Daley Thompson's Super Test (Ocean) Review | The Micro User - Everygamegoing

The Micro User

Daley Thompson's Super Test
By Ocean
BBC Model B

Published in The Micro User 5.02

A year or two ago sports games were all the rage: Track And Field and Hyper Sports were in the arcades and, on home computers, programs such as Daley Thompson's Decathlon were sweeping all before them.

The follow-up to DTD, Daley Thompson's Supertest, has now been released forthe BBC.

In common with other computer sports it features a series of events - in this case eight. You must pass a qualifying standard in the first to move to the next and so on. Each time you fail to qualify you lose one of your three lives.

Because of memory limitations, offering a variety of sports means loading the program in two stages. And if in either stage you can't qualify in at least one of the first three events you never see the fourth.

As its competitors - Olympic Decathlon, Hyper Sports, Micro Olympics and Commonwealth Games - have been on sale for a while, Supertest clearly needs to be something special. Unfortunately this proves not to be the case.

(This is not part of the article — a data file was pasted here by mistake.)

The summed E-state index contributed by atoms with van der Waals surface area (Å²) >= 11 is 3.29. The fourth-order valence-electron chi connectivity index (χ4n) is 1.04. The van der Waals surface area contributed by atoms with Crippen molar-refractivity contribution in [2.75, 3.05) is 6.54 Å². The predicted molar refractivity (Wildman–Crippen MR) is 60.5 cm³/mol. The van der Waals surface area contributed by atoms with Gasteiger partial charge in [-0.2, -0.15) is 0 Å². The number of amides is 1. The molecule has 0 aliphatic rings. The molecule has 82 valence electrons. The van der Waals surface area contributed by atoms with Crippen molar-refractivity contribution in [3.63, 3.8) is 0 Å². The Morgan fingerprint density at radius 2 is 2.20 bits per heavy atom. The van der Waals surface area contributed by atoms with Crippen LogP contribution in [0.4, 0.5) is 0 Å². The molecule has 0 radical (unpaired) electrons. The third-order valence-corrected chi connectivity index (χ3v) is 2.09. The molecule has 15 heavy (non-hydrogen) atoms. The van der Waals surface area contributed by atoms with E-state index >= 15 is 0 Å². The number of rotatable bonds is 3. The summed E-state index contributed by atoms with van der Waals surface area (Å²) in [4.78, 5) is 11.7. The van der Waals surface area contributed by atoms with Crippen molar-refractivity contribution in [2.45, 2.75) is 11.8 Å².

After pressing Shift+Break you are presented with a nicely drawn title page and an invitation to select day one or two. The appropriate section then loads and after you enter your initials the game begins.

My first impressions of the game were bad - poor graphics, jerky movement and minimal sound are compounded by a desperate lack of playability.

Second impressions - "my wrists hurt" - remained with me every time I played. The absence of a pause facility means that you have to play continuously, making the wrists ache still more.

You control the central figure by continuously battering two keys or waggling a joystick. Having seen this method used in the other games I find it an unnecessary waste of a good keyboard or joystick.

The grand-daddy of sports games, Summer Games on the Commodore 64, requires not brute force but precise timing. It seems a pity that more sports games have not followed this idea.

Two small points niggled: Firstly, as a diving teacher I found that the springboard diving "simulation" could hardly have been less accurate.

Secondly, surely it's common sense to put a write-protect tab on £13 worth of software?

Finely-detailed graphics, as seen in some of the competing games, combined with a more civilised method of control, would have resulted in a very enjoyable game.

Sadly, however, there will be no world records for Supertest.

Hac Man

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